8. Where Stock is Transferred Among Family Members to Settle a Bona Fide Dispute, there is No Taxable Gift on the Transfer of Such Stock. It is common for families owning corporate, partnership and business interests to have disputes between each other. In order to settle those disputes, stock (or partnership or other business interests) may be transferred from parents to children or grandchildren. The Tax Court recently held that the transfer of stock of a family corporation to a trust benefiting the children was not a taxable gift, because such transfer was made in the settlement of a bona fide dispute between the family members. See Estate of Redstone.3 The Redstone case reaffirms the tax principal that settlements of bona fide disputes among family members where stock and partnership interests are transferred to younger generations, will not be treated as a taxable gift.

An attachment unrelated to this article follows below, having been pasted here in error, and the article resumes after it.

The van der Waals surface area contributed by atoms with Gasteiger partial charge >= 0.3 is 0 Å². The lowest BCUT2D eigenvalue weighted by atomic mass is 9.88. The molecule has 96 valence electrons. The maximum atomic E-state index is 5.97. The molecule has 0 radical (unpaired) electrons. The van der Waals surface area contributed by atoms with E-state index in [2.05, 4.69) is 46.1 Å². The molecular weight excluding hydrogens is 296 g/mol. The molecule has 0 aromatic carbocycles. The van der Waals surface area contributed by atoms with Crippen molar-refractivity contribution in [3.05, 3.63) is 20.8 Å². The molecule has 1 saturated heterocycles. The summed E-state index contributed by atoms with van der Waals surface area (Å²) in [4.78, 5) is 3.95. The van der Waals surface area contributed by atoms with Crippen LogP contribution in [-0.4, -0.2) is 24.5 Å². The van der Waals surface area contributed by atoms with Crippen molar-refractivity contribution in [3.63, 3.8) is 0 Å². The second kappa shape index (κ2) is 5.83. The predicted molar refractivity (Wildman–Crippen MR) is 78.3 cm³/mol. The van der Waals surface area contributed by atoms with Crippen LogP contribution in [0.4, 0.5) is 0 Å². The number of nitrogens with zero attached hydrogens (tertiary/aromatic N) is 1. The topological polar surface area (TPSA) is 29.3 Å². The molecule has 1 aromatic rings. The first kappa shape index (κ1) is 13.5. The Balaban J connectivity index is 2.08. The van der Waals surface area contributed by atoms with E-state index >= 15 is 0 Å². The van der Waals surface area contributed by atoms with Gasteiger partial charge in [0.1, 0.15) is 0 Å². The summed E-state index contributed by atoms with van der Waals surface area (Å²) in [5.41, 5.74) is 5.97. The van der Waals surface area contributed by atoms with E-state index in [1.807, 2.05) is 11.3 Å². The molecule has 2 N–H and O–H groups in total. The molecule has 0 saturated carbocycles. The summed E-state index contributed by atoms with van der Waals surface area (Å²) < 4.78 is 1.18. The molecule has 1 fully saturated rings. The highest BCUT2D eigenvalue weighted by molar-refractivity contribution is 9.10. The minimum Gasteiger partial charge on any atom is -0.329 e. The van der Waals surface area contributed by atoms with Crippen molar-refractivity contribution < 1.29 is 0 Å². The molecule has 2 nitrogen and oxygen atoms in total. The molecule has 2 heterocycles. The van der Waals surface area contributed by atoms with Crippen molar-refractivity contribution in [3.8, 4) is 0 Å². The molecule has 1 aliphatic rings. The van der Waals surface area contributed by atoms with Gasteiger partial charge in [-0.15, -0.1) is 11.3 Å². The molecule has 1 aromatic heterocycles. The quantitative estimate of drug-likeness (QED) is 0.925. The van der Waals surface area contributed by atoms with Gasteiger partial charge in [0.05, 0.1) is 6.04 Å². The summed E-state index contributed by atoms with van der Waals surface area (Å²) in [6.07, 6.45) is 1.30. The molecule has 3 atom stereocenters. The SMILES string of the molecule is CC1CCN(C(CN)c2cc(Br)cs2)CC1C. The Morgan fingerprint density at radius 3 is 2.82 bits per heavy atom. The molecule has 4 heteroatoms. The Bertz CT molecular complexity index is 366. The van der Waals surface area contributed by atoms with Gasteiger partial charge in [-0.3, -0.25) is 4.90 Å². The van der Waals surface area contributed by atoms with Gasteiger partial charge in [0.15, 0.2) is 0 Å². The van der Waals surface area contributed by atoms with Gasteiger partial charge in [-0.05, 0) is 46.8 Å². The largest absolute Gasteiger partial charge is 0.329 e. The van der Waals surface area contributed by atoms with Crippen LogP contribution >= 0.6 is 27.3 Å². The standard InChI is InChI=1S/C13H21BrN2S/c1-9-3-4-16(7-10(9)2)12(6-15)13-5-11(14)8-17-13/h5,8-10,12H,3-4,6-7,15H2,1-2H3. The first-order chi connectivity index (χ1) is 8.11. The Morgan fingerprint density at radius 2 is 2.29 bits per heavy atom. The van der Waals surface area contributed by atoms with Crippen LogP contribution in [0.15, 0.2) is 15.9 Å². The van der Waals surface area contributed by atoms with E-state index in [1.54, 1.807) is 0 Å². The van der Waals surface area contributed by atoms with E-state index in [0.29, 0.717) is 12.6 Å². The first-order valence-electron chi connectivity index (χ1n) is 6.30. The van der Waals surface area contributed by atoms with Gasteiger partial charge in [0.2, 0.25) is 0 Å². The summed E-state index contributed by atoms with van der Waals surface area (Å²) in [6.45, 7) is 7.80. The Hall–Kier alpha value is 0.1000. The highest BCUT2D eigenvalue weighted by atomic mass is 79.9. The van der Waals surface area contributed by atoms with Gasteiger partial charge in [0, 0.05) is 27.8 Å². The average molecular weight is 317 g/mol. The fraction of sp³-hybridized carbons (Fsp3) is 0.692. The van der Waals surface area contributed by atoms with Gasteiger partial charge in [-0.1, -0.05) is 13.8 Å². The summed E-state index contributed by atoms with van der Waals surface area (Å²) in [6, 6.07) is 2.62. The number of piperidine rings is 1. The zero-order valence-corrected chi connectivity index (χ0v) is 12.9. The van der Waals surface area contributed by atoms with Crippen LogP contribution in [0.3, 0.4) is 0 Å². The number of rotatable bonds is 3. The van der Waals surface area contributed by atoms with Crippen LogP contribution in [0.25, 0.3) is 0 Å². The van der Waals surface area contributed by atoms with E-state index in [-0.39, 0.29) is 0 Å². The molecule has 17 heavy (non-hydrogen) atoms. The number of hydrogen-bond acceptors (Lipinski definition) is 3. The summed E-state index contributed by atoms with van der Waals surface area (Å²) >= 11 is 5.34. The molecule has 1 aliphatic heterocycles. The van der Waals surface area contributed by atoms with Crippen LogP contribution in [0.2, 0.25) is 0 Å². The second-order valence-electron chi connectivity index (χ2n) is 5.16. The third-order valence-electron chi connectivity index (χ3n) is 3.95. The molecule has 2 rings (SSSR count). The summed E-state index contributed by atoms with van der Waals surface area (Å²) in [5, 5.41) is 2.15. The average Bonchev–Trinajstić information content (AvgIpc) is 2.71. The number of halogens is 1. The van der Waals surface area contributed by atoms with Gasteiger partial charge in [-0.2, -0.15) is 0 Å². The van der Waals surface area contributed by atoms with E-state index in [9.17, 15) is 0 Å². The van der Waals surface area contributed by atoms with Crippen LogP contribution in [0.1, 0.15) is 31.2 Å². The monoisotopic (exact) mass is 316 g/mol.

9. Structuring Your Estate Plan to Provide for Income Tax Basis Increases at Death. Income taxes are a critical planning consideration for you with the higher federal and California income tax rates and the 3.8% Medicare Tax on net investment income over a base amount. The general income tax rule that an asset’s income tax basis is adjusted to its fair market value at your death (and for the entire community property at the death of your spouse or yourself) can produce significant income tax savings. With the increase in the federal estate and gift tax exclusion amount (increased to $5,450,000 in 2016), the Bypass Trust (also known as the “Decedent’s Trust”) can be funded with large amounts of assets. If those Bypass Trust assets increase in value between the date of the first-to-die spouse’s death and the date of the surviving spouse’s death, then those trust assets will be denied an increase in your income tax basis when the surviving spouse dies. You need to think about building flexibility whereby some or all of the Bypass Trust’s assets are brought back into the second-to-die spouse’s estate in order to receive an increase in income tax basis (for those assets’ appreciation in value after the death of the first-to-die spouse).